Stewardship Overview: Rosa multiflora is a concern on several preserve lands, notably in New Jersey and Indiana. It is considered a serious problem on old fields and agricultural land in many southeastern states. Monitoring should be conducted on preserves where it presents a potential problem, followed by active management if necessary. The most effective means of eradication seem to be cutting followed by herbicide application. Glyphosate is commonly used and can be effectively applied in a 1% V/V solution, or 0.5% V/V solution if a surfactant is added, applied directly to the plants, cut branches, or stumps. Spring applications should show increasing control over the season with complete residual control the following spring. Repeat applications may be necessary in subsequent years to prevent recurrences.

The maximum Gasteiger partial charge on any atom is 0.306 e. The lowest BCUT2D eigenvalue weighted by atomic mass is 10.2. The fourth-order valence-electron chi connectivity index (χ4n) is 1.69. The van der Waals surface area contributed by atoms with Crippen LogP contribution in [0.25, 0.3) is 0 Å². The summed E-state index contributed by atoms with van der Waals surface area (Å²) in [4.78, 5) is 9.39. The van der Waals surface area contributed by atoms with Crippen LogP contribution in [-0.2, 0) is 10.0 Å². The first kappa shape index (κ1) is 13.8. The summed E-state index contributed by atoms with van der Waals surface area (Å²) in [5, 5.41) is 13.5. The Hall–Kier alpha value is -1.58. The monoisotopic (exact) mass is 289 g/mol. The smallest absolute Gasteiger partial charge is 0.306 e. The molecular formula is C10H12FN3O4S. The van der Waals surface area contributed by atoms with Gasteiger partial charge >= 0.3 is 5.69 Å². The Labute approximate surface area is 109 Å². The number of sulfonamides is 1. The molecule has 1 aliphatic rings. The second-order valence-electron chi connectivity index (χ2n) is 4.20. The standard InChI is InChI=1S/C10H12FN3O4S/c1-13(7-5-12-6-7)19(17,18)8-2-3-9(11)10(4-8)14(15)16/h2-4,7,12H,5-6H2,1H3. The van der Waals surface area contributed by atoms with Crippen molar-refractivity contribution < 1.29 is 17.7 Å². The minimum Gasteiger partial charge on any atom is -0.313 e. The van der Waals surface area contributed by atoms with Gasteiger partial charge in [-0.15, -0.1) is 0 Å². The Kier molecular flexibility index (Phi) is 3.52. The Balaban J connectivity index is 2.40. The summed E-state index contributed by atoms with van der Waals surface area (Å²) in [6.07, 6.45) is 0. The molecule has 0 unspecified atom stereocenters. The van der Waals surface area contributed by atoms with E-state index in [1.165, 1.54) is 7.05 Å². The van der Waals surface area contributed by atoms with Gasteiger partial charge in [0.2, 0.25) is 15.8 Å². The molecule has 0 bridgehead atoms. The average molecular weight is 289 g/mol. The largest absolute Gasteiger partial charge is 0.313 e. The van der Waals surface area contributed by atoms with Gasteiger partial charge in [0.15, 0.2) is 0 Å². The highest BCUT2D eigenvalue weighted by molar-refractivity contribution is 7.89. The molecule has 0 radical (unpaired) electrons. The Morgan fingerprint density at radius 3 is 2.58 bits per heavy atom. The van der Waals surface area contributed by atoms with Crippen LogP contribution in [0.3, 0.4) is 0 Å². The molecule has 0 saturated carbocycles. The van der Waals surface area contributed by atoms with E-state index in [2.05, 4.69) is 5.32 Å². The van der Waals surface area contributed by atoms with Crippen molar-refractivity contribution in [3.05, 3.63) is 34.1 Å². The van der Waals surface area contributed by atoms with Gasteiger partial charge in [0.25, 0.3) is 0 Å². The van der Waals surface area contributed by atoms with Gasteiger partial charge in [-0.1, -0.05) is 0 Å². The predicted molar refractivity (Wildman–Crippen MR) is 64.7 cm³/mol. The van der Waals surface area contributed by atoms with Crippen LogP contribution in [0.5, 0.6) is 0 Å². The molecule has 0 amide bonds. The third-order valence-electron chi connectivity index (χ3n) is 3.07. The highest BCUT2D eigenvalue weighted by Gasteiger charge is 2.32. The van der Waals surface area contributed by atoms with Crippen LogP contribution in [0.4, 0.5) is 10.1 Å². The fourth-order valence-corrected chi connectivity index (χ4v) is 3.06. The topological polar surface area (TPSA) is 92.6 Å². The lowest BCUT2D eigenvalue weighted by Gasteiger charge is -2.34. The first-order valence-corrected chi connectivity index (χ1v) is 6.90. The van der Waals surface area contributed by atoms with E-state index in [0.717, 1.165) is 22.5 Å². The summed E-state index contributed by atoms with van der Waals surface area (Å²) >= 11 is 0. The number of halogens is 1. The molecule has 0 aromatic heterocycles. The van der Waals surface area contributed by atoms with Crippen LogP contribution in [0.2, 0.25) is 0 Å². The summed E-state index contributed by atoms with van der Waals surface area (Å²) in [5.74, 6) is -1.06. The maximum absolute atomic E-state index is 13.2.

Species Impact: In the 1930's, the U.S. Soil Conservation Service advocated the use of multiflora rose for soil erosion projects and as a "living fence" to confine livestock (Albaugh et al. 1977). Experimental plantings were conducted in Missouri and Illinois (Steavenson 1946), and as recently as the late 1960's state conservation departments in many states were giving away rooted cuttings to property owners (Schery 1977). Hedges of multiflora rose have also been used as a crash barrier and to reduce headlight glare in the medians of highways (Schery 1977, Hipkins et al. 1980). The plant is extremely prolific, however, and successfully invades pastures and other unplowed lands, crowding out existing vegetation and creating dense, impenetrable thickets. In some areas entire pastures have been taken over (Barbour and Meade 1980, Doudrick 1987). Cattle are often reluctant to enter fields dominated by multiflora rose (Fawcett 1980), and it has also been shown that rose hedges lower the crop yields on adjacent fields by competing for nutrients (Labisky and Anderson 1965).